This Stock Can Boost Your Portfolio's Infrastructure

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One of the great infrastructure plays now appears to be on sale. Fluor's (NYSE: FLR) stock has been pushed down over 6.5% during the past week, and despite the rebound in the U.S. economy, Fluor is still grossly under-performing the S&P 500.

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Things should change going forward. In what appears to be a robustly competitive engineering and construction market, Fluor is the market leader, with nearly three times the revenue of any major peer.

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The diversity  

Fluor has five key segments that give it impressive revenue diversity and market reach. Its top segment is oil and gas, where it offers a range of design, engineering and construction services for upstream and downstream oil and gas production markets. 

Its other key market includes the industrial and infrastructure segment, which offers engineering and construction services for new construction and refurbishment markets.

The government-group segment provides engineering and construction operations to the U.S. government, focusing on the Department of Energy, the Department of Homeland Security and the Department of Defense. 

The global services segment integrates a variety of customized service capabilities that assist industrial clients in improving the performance of their plants and facilities. This overall diversity helps Fluor achieve consistent results and generate solid cash flow. 

Robust growth

Some key highlights of late for Fluor include its robust backlog and recent awards. New awards were up to $27.1 billion in 2012 from the $26.9 billion in 2011, with its backlog coming in at $38 billion for the end of 2012. In May, Fluor was awarded a contract by Dow Chemical for engineering and constructing a propane dehydrogenation unit and ethane cracker. What's more is that over 50% of Fluor's backlog is in the robust oil and gas industry.

One of Fluor's favorite peers is Jacobs Engineering (NYSE: JEC). Jacobs offers engineering and construction services. Jacobs posted fiscal 2Q EPS of $0.80 compared to $0.65 for the same quarter last year. Results were below the $0.82 consensus. Backlog was up some 11% last quarter year-over-year, and revenue is expected to be up in the high single digits for 2012.

However, there will be headwinds related to weakness in Jacobs' metals and mining segment due to soft demand in China and Australia. The balance sheet, however, appears to be somewhat solid, with cash of $1.1 billion compared to debt of $450 million. Much like Fluor, Jacobs should manage to perform fairly well with the tailwinds in the oil and gas infrastructure sector. 

URS (NYSE: URS) is another key infrastructure bet, as a worldwide provider of architectural and engineering services. URS posted 1Q results that were less than impressive. EPS was $0.96 compared to $1.12 for the same period last year and backlog fell 4% sequentially. Also, from a balance sheet standpoint, URS has cash of only $250 million while long-term debt is upwards of $2 billion.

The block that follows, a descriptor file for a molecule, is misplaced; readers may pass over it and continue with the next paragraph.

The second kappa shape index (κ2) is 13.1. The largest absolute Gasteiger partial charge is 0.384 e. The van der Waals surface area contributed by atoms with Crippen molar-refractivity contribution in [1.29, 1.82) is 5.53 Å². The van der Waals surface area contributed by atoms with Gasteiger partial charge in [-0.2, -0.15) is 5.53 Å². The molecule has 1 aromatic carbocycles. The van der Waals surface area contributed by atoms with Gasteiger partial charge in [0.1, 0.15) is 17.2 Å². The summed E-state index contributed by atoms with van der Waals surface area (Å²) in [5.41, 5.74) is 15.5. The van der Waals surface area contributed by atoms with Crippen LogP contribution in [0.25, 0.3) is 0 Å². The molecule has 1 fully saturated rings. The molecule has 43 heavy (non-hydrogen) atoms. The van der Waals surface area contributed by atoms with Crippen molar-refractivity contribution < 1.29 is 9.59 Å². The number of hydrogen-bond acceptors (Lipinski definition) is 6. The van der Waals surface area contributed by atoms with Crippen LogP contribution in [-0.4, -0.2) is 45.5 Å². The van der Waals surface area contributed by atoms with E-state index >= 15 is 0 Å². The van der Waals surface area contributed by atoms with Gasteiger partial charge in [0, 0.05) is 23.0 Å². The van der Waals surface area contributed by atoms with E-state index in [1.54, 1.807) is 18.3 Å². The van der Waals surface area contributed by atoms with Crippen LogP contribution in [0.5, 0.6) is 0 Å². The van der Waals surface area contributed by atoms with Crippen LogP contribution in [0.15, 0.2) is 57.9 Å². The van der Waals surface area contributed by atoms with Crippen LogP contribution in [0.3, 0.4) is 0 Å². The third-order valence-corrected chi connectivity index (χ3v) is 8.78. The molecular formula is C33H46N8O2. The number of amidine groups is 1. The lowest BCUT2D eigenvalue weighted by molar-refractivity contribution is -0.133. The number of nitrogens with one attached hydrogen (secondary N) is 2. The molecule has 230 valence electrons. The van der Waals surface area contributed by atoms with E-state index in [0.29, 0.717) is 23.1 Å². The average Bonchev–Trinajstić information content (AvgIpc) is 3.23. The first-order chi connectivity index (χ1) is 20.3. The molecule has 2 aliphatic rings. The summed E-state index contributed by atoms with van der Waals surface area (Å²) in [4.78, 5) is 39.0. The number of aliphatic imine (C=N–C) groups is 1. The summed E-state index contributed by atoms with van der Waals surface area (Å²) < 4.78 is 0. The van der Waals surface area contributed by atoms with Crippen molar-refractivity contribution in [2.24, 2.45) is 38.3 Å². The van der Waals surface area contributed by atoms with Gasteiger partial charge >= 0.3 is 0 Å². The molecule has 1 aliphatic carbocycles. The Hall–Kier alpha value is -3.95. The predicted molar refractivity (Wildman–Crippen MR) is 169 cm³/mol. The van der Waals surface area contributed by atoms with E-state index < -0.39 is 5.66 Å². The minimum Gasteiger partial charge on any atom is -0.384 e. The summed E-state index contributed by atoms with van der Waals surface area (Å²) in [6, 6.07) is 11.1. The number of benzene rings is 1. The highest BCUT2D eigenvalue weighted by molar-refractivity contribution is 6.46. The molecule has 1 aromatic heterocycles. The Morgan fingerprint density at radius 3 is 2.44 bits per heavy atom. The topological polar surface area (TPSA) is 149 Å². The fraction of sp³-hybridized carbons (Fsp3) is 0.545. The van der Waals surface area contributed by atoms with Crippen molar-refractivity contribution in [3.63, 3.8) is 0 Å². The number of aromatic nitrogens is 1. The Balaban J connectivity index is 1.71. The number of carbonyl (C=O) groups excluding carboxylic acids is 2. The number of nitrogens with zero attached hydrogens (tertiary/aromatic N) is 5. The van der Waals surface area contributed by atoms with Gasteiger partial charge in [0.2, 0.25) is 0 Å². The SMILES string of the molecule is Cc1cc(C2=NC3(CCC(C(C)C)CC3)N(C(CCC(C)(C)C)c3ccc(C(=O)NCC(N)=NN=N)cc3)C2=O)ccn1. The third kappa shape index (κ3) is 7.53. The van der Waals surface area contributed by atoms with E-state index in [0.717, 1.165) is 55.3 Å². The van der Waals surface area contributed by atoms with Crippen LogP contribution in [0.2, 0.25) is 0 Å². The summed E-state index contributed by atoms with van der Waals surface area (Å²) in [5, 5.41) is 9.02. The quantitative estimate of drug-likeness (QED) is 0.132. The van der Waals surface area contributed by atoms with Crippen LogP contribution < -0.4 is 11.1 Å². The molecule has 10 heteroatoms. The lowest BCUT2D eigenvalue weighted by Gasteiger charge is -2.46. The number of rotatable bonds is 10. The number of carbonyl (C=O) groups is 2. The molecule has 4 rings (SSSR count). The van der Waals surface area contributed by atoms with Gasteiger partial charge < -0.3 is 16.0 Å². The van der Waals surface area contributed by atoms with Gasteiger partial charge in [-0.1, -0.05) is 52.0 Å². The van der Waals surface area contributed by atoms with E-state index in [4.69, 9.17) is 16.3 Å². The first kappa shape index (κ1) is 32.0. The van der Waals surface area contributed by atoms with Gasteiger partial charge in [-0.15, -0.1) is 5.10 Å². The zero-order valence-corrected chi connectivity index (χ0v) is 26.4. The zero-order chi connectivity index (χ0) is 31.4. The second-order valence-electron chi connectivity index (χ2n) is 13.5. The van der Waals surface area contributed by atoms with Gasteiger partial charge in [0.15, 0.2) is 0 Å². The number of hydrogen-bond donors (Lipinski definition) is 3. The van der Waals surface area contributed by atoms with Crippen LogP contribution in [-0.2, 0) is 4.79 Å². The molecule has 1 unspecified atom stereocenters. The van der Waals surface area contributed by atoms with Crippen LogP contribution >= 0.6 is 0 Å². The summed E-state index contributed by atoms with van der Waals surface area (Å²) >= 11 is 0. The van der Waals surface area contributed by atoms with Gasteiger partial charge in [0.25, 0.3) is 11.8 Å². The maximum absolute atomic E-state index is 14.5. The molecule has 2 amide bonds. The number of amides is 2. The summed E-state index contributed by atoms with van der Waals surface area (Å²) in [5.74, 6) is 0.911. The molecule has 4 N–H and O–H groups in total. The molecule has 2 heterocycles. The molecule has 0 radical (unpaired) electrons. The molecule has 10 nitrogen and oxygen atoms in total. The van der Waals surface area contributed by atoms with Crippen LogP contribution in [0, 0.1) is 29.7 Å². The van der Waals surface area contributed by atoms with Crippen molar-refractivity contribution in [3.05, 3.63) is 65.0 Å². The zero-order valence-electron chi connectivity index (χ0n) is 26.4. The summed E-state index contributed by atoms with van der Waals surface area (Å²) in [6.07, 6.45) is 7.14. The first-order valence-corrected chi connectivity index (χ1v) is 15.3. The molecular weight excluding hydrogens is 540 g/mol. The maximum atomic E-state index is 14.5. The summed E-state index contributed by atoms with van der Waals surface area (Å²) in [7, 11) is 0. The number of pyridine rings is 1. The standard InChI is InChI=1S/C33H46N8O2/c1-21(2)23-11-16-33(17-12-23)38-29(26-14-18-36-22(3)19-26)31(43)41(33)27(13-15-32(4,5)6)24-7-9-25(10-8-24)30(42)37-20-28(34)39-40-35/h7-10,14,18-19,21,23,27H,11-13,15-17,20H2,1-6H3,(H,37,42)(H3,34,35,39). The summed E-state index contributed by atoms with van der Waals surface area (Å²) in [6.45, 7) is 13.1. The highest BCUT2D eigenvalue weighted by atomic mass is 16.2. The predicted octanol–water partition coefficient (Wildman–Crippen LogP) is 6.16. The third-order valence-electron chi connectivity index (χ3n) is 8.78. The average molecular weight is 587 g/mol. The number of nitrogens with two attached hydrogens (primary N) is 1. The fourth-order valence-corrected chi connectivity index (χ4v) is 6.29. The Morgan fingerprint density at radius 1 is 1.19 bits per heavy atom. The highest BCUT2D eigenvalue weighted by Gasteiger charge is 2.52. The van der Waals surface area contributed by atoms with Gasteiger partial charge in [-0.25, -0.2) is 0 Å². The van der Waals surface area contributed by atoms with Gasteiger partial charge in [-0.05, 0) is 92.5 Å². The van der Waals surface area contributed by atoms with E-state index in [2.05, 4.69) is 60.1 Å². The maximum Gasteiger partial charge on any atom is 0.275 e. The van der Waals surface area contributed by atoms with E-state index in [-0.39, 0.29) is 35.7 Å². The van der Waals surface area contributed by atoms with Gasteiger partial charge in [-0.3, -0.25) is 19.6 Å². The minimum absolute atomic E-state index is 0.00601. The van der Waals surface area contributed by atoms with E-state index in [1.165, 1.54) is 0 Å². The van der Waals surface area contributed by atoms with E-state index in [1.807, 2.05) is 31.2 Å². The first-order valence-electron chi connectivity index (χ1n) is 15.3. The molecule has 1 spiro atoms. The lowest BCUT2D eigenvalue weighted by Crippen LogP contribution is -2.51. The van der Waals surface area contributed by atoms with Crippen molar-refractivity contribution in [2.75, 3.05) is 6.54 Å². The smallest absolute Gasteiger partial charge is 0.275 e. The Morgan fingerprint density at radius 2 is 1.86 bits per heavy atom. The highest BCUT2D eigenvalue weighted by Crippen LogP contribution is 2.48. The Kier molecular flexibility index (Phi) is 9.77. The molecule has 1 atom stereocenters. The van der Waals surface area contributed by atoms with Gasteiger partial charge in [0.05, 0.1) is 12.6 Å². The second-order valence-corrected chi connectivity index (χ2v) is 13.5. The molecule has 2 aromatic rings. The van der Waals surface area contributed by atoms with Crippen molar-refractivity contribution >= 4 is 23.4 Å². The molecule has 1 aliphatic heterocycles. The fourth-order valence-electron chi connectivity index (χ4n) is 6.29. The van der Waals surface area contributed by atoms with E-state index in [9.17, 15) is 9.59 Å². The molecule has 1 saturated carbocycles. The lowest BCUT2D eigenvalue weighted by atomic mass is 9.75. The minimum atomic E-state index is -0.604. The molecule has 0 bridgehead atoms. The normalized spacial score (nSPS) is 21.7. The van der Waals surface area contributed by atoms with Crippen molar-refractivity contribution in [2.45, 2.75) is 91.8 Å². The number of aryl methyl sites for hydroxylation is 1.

However, revenue is expected to be up 9% this year due to strength in the energy markets, namely oil and gas. But, what remains is a big headwind for the smaller engineering service companies. Fluor, with its superior balance sheet, can start and run projects prior to receiving payment. This gives the company a distinct advantage over other companies that require timely payments. 

Hedgie trade

Going into the second quarter, Fluor had the most hedge fund interest among major peers, with 32 hedge funds long the stock. This was a 14% increase from the previous quarter and includes Impala Asset Management with the largest position, worth $51 million (see Impala's top picks).

Meanwhile, Jacobs had the lowest interest among the three, with 16 hedge funds long the stock, a 24% decrease from the first quarter. Kerr Neilson's Platinum Asset Management had the most valuable position in the stock, accounting for 4.9% of its total 13F portfolio (check out Platinum's high yielders).

URS had 19 hedge funds long the stock, where Glenview Capital had the largest position worth $215 million (see Glenview's top picks).

Bottom line

Fluor does appear to be expensive. The stock trades at 21.2 times earnings and 0.3 times sales, while URS is at 11.5 times earnings and 0.3 times sales, and Jacobs 15.3 times earnings and 1.0 times sales. 

It's no surprise that Fluor commands a premium multiple. It serves multiple markets and various industries. Even with this premium valuation, Fluor still has a low PEG ratio of 1.2 that makes it a growth at a reasonable-price opportunity. I prefer Fluor to either Jacobs or URS. 

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Marshall Hargrave has no position in any stocks mentioned. The Motley Fool owns shares of Fluor. Try any of our Foolish newsletter services free for 30 days. We Fools may not all hold the same opinions, but we all believe that considering a diverse range of insights makes us better investors. The Motley Fool has a disclosure policy. Is this post wrong? Click here. Think you can do better? Join us and write your own!

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